Oren M , Damalas A , Gottlieb T , Michael D , Taplick J , Leal JF , et al 2002 Regulation of p53: intricate loops and delicate balances Ann N Y Acad Sci et al 973 374 - 383    DOI : 10.1016/S0006-2952(02)01149-8
Cory S , Adams JM 2002 The Bcl2 family: regulators of the cellular life-or-death switch Nat Rev Cancer 2 (9) 647 - 656    DOI : 10.1038/nrc883
Abrams JM 2002 Competition and compensation: coupled to death in development and cancer Cell 110 (4) 403 - 406
Lang F , Foller M , Lang KS , Lang PA , Ritter M , Gulbins E , et al 2005 Ion channels in cell proliferation and apoptotic cell death J Membr Biol et al 205 (3) 147 - 157    DOI : 10.1007/s00232-005-0780-5
Razik MA , Cidlowski JA 2002 Molecular interplay between ion channels and the regulation of apoptosis Biol Res 35 (2) 203 - 207    DOI : 10.4067/S0716-97602002000200011
Schonherr R 2005 Clinical relevance of ion channels for diagnosis and therapy of cancer J Membr Biol 205 (3) 175 - 184    DOI : 10.1007/s00232-005-0782-3
Lehen'kyi V , Shapovalov G , Skryma R , Prevarskaya N 2011 Ion channnels and transporters in cancer. 5. Ion channels in control of cancer and cell apoptosis Am J Physiol Cell Physiol 301 (6) C1281 - 9    DOI : 10.1152/ajpcell.00249.2011
He Y , Yao G , Savoia C , Touyz RM 2005 Transient receptor potential melastatin 7 ion channels regulate magnesium homeostasis in vascular smooth muscle cells: role of angiotensin II Circ Res 96 (2) 207 - 215    DOI : 10.1161/01.RES.0000152967.88472.3e
Hanano T , Hara Y , Shi J , Morita H , Umebayashi C , Mori E , et al 2004 Involvement of TRPM7 in cell growth as a spontaneously activated Ca2+entry pathway in human retinoblastoma cells J Pharmacol Sci et al 95 (4) 403 - 419    DOI : 10.1254/jphs.FP0040273
Aarts M , Iihara K , Wei WL , Xiong ZG , Arundine M , Cerwinski W , et al 2003 A key role for TRPM7 channels in anoxic neuronal death Cell et al 115 (7) 863 - 877    DOI : 10.1016/S0092-8674(03)01017-1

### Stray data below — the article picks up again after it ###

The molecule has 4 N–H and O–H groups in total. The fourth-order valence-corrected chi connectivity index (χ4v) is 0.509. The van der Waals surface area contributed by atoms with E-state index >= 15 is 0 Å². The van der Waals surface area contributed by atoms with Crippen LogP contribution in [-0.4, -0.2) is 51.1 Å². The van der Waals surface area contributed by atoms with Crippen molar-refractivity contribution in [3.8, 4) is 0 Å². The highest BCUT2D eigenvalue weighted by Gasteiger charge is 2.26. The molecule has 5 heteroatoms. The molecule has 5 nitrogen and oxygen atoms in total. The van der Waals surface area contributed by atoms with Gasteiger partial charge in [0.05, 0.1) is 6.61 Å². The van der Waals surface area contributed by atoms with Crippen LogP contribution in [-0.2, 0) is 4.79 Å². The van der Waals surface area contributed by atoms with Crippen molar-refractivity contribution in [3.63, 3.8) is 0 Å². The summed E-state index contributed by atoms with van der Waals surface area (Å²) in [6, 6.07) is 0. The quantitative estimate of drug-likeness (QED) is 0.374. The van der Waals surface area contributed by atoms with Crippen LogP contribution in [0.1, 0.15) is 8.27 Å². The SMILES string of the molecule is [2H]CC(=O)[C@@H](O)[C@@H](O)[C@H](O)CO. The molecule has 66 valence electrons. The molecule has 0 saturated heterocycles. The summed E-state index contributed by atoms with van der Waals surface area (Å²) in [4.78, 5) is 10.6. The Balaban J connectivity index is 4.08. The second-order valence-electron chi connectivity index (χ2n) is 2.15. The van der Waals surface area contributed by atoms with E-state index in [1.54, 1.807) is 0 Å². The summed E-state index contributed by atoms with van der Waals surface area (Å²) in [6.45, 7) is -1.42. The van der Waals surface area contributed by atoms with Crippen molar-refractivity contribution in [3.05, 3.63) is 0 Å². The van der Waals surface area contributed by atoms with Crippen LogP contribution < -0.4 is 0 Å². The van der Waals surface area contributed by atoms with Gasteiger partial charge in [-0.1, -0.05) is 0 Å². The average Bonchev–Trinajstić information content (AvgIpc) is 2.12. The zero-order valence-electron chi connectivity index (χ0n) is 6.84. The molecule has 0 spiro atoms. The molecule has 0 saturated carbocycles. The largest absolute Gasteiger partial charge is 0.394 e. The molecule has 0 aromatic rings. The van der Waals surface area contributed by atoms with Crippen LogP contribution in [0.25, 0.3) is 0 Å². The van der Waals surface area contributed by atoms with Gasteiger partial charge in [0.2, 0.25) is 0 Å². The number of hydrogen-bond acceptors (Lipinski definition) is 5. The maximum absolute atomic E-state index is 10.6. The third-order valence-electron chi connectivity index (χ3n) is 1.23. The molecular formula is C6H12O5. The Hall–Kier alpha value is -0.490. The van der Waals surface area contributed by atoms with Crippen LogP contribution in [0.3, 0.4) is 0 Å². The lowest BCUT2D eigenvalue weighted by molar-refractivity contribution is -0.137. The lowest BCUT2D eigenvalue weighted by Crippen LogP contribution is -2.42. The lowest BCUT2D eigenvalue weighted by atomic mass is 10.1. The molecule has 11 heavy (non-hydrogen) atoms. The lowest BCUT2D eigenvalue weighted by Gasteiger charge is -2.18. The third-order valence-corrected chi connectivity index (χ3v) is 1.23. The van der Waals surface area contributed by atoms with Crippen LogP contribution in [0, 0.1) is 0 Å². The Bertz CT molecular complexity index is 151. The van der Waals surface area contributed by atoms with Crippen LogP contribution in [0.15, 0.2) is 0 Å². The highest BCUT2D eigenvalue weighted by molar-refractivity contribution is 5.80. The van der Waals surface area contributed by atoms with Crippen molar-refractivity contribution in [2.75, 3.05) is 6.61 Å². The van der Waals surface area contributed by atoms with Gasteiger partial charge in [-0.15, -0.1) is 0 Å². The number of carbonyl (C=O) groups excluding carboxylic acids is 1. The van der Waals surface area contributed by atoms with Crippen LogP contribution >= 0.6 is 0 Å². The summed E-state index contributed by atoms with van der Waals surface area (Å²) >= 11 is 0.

Krapivinsky G , Mochida S , Krapivinsky L , Cibulsky SM , Clapham DE 2006 The TRPM7 ion channel functions in cholinergic synaptic vesicles and affects transmitter release Neuron 52 (3) 485 - 496    DOI : 10.1016/j.neuron.2006.09.033
Su D , May JM , Koury MJ , Asard H 2006 Human erythrocyte membranes contain a cytochrome b561 that may be involved in extracellular ascorbate recycling J Biol Chem 281 (52) 39852 - 39859    DOI : 10.1074/jbc.M606543200
Kim BJ , Lim HH , Yang DK , Jun JY , Chang IY , Park CS , et al 2005 Melastatin-type transient receptor potential channel 7 is required for intestinal pacemaking activity Gastroenterology et al 129 (5) 1504 - 1517    DOI : 10.1053/j.gastro.2005.08.016
Wykes RC , Lee M , Duffy SM , Yang W , Seward EP , Bradding P 2007 Functional transient receptor potential melastatin 7 channels are critical for human mast cell survival J Immunol 179 (6) 4045 - 4052
Abed E , Moreau R 2007 Importance of melastatin-like transient receptor potential 7 and cations (magnesium, calcium) in human osteoblast-like cell proliferation Cell Prolif 40 (6) 849 - 865    DOI : 10.1111/j.1365-2184.2007.00476.x
Guilbert A , Gautier M , Dhennin-Duthille I , Haren N , Sevestre H , Ouadid-Ahidouch H 2009 Evidence that TRPM7 is required for breast cancer cell proliferation Am J Physiol Cell Physiol 297 (3) C493 - 502    DOI : 10.1152/ajpcell.00624.2008
Kim BJ 2012 Involvement of transient receptor potential melastatin 7 channels in Sophorae Radix-induced apoptosis in cancer cells Pharmacopuncture 15 (3) 31 - 38    DOI : 10.3831/KPI.2012.15.003
Hwang MW , Kim HW , Kim BJ 2012 Involvement of transient receptor potential melastatin 7 channels in orostachys Japonicus-induced apoptosis in cancer cells Int J Pharmacol 8 (7) 638 - 646
Santoni G , Farfariello V 2011 TRP channels and cancer: new targets for diagnosis and chemotherapy Endocr Metab Immune Disord Drug Targets 11 (1) 54 - 67    DOI : 10.2174/187153011794982068